Fishing for a Better Future
Walking along the dark freeway outside Gloucester, Massachusetts, my eyes scanned the horizon for signs of life. After hurrying past foreboding fields for an hour, with Glenn Medeiros playing in my ears, I questioned my decisions to embark on this 3AM journey and, more broadly, to spend my sophomore summer traveling alone around the northeast, studying fisheries management.
The day before, I’d been standing in a fish-gut-covered blazer in a seafood processing plant, watching men swing sacks of Redfish off a boat. As I conversed with the workers, scribbling notes in my journal, I watched a red-bearded giant guide his tuna boat to a nearby dock. After he unloaded and butchered a monstrous Bluefin, I swallowed hard and asked him whether we could talk. Sure, he said, meet me at the docks at 3AM; we’ll talk and fish.
On the boat, the fisherman—Johnny Johnson—told me that fishing’s in [his] blood. He’s fished for decades, and seen fishermen get caught in tuna lines, dragged overboard instantly and drowned. I’d never been this far offshore. Indeed, until recently, my interactions with the ocean had mainly involved sushi. Then, searching for an environmental policy topic to research, I had stumbled across fisheries management—a microcosm for resources management, but with macro consequences. Armed with a generous grant from an alumnus of my school, I embarked on a 4-month study of American fisheries. Through it all, I was amazed at people’s willingness to speak with a persistent highschooler. I interviewed almost a hundred people, many for an hour or more. Indeed, I only met Johnny because a processing plant manager had given me free range to roam his facilities.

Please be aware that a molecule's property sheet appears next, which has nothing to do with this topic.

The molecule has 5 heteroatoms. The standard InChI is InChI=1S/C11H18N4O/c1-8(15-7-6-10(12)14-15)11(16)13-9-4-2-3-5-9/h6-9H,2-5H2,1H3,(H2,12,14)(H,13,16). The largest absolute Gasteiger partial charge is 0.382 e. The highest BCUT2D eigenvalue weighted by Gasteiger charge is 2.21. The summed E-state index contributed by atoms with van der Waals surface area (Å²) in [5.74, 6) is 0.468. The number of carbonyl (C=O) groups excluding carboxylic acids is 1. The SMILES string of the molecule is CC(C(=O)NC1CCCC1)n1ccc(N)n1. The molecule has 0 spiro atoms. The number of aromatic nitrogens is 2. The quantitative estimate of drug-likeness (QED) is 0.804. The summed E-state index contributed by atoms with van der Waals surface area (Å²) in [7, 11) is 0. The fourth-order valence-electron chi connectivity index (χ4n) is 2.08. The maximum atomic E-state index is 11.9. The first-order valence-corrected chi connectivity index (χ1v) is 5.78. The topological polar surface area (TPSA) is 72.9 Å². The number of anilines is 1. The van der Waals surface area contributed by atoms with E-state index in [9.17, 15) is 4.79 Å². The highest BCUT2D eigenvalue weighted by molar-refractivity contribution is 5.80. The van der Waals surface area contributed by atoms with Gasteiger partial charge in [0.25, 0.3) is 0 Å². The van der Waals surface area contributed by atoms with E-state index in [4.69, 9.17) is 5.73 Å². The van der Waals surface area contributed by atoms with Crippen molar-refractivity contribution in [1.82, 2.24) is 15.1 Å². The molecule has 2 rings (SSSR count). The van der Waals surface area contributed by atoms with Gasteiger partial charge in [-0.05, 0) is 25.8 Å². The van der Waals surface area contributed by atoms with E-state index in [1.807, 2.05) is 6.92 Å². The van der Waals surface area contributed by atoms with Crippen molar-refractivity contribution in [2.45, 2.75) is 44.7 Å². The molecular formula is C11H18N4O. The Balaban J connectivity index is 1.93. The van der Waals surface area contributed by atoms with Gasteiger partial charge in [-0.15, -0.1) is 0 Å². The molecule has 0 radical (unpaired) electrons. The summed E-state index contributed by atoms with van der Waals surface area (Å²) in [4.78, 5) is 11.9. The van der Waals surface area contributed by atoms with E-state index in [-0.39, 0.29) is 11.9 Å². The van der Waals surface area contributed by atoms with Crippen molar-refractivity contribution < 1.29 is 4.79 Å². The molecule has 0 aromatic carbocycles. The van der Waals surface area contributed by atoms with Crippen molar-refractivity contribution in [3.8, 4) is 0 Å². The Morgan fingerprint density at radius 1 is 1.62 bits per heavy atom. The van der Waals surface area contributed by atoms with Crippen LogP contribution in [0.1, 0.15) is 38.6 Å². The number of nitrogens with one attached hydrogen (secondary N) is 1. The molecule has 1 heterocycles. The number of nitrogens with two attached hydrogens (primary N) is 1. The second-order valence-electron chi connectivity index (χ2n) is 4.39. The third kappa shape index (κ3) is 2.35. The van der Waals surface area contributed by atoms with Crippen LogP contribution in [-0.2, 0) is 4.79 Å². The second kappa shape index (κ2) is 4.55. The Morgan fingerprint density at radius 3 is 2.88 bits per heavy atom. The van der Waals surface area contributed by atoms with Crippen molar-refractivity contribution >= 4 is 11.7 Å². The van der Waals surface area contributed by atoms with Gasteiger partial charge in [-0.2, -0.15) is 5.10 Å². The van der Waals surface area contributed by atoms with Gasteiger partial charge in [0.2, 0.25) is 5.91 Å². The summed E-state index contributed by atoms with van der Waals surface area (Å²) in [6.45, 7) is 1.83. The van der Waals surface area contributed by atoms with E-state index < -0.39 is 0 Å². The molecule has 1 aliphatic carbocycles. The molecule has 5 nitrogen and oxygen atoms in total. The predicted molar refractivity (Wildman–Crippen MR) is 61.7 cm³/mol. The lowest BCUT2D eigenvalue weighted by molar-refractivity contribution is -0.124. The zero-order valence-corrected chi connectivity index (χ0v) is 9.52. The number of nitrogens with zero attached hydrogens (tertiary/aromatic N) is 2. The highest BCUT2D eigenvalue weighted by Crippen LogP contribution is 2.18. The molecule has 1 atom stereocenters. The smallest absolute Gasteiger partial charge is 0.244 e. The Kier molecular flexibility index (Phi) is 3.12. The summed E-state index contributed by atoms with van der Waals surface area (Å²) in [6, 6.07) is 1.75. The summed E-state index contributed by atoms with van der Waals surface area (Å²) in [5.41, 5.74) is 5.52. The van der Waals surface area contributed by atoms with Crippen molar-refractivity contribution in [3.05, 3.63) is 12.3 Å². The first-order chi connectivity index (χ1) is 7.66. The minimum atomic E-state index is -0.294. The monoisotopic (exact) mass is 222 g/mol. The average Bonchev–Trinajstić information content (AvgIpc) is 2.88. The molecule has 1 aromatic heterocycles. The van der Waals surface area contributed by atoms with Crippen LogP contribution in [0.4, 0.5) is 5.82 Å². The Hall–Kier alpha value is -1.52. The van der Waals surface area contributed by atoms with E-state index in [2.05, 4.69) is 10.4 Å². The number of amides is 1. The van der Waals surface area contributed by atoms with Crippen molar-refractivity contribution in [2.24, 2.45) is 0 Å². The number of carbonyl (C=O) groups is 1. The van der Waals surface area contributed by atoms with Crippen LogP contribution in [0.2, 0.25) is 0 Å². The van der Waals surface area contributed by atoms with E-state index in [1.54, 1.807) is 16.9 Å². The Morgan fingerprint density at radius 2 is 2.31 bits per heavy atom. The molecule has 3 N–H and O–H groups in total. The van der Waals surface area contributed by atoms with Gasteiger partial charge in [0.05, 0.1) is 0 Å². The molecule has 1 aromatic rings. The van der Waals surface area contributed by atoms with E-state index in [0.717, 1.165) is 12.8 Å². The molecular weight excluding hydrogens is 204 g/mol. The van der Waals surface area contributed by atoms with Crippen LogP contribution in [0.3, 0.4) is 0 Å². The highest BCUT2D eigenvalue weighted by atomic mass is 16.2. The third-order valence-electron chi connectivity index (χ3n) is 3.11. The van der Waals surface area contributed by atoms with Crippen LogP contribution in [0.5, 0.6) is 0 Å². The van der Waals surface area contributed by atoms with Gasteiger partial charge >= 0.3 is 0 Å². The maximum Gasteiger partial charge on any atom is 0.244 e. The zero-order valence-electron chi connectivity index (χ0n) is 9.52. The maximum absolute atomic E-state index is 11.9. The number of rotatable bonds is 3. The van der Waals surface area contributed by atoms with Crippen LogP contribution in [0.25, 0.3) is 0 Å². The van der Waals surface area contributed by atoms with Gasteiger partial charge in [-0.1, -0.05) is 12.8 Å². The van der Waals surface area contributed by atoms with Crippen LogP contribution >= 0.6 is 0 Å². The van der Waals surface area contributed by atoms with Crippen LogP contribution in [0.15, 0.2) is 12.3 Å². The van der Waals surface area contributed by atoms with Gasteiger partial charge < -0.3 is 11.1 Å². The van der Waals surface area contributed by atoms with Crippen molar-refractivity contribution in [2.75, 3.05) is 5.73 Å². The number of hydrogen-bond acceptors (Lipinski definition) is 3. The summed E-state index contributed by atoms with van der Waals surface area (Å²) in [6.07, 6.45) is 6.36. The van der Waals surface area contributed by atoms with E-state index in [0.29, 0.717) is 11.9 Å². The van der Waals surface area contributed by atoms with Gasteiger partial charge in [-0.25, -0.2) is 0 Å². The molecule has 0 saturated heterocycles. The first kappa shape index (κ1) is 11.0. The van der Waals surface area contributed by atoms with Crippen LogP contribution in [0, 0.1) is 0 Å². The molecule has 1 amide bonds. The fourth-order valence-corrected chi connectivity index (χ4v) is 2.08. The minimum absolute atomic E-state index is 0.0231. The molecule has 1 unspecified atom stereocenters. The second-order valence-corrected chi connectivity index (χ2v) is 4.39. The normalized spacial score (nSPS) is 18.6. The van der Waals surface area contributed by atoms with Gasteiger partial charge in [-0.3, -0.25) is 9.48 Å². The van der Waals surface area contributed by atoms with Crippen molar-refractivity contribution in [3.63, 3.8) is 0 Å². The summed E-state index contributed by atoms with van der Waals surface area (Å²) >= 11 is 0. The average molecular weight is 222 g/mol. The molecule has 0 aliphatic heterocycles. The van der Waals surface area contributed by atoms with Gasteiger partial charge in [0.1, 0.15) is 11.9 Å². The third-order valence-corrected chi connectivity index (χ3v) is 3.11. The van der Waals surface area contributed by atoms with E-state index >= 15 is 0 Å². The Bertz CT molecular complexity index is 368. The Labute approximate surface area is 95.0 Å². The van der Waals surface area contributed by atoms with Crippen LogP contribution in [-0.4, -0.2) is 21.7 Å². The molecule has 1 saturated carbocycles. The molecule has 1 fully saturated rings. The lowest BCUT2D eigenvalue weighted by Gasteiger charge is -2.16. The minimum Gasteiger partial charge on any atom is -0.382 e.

My interviewees’ passion was eye-opening. They forced me to think about fisheries management issues as more than abstract philosophical debates. For Johnny, a misplaced or ill-considered regulation would mean he was out of a job and a vocation. As I stood with him on the shore that night, with nothing to show but empty hooks, I understood better than ever the human side of the policy issues I’d been researching.
I’ve always been fascinated by government. My four parents are lawyers, and I’ve been surrounded by law and policy my whole life. When I was six, I refused to let my parents drag me away from Obama’s first inauguration despite the freezing temperatures. At seven, I sat in my mom’s torts classes, taking color-coded notes. At ten, I met the service dogs at my dad’s office at the National Counterterrorism Center.
Then, at the end of my freshman year, I attended my school’s Government Club for the first time. I still remember the debate topic that night: legalizing prostitution, a subject I knew nothing about. I was hooked. When the Club resumed the next fall, I attended every meeting, took more notes, and had goosebumps each time I rose to speak.
Arriving in Massachusetts a year later, I was still that excited, overly curious student. My experience had, thus far, been theoretical and here I was, standing at the brink of a new world full of characters I couldn’t imagine. I was overwhelmed, but Johnny—and so many others—taught me to listen, and to judge fairly and neutrally. When I returned to school, I taught my classmates about fisheries, and shared the perspective I had gained about the real-world impacts of policy choices.
I developed that perspective through careful research, cultivated relationships, and sustained passion. I am grateful for the opportunities I’ve had to follow my passion for two years. Unfortunately, we live in a world in which such opportunities are unequally distributed, and natural disasters are proliferating in the face of poor resources management and a climate crisis with disparate impacts. Addressing these problems won’t be easy, and remedies will take a lifetime or more. But, I still have a lifetime, and plentiful passion, and so I look forward to my next opportunity.